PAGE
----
Yessie Mosby is a Zenadh Kes (Torrest Strait) man from the island of Masig. He was part of the appeal to the United Nations on behalf of Torres Strait islanders.CREDIT:KARL BOURO
OPINION from SMH
When I woke up on my island home of Masig last Friday, I saw the sky was full of hundreds of frigatebirds. This was a sign from my ancestors that we would be hearing good news.
Later that afternoon, I received the phone call we had been waiting for: we had won our case. The United Nations human rights committee made a landmark ruling that by failing to act on climate change, the Australian government violated our rights as Torres Strait Islanders.
This win is not only for us but for all First Nations people – this is for all Indigenous people around the world.
In 2019, I joined with seven other traditional owners from the islands of Warraber, Boigu and Poruma to bring a complaint to the United Nations against the Australian government.
We lodged this case because the federal government has an obligation to look after all Australians. Under international human rights law, the Indigenous people of this country have the right to practise our cultures and live freely, just as we have done for thousands of years.
We live in harmony with the land, sea and sky. But climate change is putting our way of life at risk. We are seasonal people. Our main staple food is fish and a variety of shellfish. When certain trees blossom, we know that a particular fish is abundant – but the seasons are out of line now. We have also noticed the seabirds are not returning.
Ocean acidification – another impact of global climate change – is affecting our marine life. Droughts affect our plant life and we have watched the winds blow stronger and for longer.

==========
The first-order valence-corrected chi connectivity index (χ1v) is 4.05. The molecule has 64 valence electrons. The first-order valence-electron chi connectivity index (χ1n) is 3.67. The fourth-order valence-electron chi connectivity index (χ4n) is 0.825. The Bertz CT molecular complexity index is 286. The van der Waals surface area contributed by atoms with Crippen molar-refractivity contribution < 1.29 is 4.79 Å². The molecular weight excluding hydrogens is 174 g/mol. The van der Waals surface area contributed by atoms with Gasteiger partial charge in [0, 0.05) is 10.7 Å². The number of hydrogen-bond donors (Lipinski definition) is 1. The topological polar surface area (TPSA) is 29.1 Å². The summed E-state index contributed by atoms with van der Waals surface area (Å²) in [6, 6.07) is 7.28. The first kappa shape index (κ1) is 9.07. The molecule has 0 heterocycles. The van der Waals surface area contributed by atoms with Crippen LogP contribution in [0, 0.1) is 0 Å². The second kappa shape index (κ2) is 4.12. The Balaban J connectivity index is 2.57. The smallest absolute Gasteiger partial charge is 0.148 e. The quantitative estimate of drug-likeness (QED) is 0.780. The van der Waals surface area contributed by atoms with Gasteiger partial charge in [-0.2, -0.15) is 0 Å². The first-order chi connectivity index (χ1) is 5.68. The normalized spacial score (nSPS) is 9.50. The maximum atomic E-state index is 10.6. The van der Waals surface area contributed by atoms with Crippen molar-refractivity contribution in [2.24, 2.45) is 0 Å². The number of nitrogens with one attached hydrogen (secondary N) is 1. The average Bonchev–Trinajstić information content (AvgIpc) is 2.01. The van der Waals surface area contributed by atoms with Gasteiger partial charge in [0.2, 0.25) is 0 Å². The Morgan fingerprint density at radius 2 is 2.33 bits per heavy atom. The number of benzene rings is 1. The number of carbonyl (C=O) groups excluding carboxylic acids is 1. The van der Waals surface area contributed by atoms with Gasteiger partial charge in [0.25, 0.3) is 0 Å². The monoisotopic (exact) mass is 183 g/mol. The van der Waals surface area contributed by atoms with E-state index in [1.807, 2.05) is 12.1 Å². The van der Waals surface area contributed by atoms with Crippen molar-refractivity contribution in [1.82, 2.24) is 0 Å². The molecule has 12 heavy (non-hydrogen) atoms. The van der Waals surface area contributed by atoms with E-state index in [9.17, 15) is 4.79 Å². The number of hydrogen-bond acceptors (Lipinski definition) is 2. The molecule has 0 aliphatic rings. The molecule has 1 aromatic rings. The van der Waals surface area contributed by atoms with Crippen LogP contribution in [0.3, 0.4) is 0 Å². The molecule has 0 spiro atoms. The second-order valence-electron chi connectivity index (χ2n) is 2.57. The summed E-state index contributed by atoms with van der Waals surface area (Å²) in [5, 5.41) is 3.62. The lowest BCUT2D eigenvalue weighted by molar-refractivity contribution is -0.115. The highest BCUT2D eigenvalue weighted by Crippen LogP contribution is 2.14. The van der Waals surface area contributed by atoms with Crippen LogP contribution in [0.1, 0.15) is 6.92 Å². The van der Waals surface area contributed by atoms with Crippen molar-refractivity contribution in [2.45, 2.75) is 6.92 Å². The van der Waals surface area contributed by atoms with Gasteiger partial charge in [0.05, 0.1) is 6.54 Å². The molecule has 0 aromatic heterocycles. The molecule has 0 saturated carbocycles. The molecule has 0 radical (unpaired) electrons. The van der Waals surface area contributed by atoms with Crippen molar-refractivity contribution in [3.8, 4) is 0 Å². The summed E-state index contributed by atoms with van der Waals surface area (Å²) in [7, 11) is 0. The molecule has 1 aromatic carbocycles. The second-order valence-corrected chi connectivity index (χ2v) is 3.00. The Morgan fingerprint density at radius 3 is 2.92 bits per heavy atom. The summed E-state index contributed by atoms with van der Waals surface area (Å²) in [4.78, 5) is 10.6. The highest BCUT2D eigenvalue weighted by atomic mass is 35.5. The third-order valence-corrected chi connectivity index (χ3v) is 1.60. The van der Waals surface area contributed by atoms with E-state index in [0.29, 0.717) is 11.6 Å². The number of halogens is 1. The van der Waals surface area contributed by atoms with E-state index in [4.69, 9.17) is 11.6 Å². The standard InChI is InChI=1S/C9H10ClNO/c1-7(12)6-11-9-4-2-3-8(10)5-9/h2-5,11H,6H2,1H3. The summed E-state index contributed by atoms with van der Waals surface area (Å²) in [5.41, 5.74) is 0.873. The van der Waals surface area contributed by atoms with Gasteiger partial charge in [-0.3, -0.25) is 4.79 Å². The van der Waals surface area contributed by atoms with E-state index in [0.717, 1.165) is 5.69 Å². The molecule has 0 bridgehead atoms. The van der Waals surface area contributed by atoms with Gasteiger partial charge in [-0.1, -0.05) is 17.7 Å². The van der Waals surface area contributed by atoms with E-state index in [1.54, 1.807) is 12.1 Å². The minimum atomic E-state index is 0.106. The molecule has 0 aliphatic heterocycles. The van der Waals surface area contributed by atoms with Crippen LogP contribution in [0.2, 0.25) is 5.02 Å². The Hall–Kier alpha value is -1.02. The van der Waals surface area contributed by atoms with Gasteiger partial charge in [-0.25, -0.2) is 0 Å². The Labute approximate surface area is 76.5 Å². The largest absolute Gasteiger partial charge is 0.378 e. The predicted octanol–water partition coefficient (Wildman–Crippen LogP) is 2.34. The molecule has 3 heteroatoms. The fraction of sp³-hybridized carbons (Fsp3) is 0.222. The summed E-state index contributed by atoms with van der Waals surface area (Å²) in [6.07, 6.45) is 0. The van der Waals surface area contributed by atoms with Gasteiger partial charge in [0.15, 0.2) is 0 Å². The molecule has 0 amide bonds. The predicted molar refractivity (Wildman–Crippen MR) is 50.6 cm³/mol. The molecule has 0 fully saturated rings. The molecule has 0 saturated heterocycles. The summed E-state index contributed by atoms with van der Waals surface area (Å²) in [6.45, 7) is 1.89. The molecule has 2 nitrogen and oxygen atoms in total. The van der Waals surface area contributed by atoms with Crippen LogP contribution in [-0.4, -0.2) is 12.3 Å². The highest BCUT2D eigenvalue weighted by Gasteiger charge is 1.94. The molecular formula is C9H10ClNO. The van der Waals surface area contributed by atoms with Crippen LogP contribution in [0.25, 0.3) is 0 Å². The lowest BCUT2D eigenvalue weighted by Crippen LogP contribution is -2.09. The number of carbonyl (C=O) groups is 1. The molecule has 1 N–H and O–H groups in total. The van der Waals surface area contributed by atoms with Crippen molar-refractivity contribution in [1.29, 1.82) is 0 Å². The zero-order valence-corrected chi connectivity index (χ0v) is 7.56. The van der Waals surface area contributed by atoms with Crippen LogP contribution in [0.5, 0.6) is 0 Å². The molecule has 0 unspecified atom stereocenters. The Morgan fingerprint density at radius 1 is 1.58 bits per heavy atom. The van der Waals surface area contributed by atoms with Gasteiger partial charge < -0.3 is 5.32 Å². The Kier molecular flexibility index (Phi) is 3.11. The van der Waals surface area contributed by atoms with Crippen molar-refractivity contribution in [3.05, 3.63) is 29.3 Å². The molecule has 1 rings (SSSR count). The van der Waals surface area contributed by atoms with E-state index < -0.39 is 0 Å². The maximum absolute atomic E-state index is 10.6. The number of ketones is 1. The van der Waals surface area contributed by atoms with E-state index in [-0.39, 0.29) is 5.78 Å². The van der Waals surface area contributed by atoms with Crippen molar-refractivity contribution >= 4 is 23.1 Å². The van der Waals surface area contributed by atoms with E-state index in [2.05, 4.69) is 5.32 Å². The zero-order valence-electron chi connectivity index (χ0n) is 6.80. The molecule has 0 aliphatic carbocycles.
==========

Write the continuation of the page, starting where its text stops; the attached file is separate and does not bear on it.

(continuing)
Our coconut trees are diseased due to saltwater intrusion as sea levels rise, and we now fear the high tides. We have even seen our loved ones’ remains washed away as our grave sites are damaged.
I know that our ancestors are rejoicing knowing that Torres Strait Islander voices are being heard throughout the world with this historic win. This win gives us hope that we can protect our islands, culture and traditions for our children and future generations.
We are celebrating now, but we know this is just the beginning of our fight for climate justice. The new Australian government may have brought in a new climate policy, but more ambitious action must be taken urgently.
That’s why we are calling on the Albanese government to fund adaptation programs such as seawalls that will allow communities in Zenadh Kes (the Torres Strait) to adapt to the impacts of climate change.
Deep consultation with traditional owners is needed to make sure these seawalls are made to last and don’t have negative impacts on our way of life. For example, we know where the turtles and seabirds nest and how seawalls can affect their cycles of life.
We also need the government to commit to 100 per cent renewable energy in Australia in the next 10 years and to help communities in Zenadh Kes build community-owned renewables projects.
This transition away from polluting fossil fuels needs to happen as quickly as possible, which means there can be no new coal and gas projects in Australia. But we must also help fossil fuel workers to retrain and find new jobs to keep their own communities strong.
We’re calling on the new Australian government to take this call for greater climate action to the international climate talks in Egypt in November and to push the world to keep global warming to less than 1.5 degrees.
We are celebrating in Zenadh Kes, but the fight is not over. We will continue to fight until our hearts stop ticking, and we know the next generation will pick up this baton and continue to run towards a brighter future.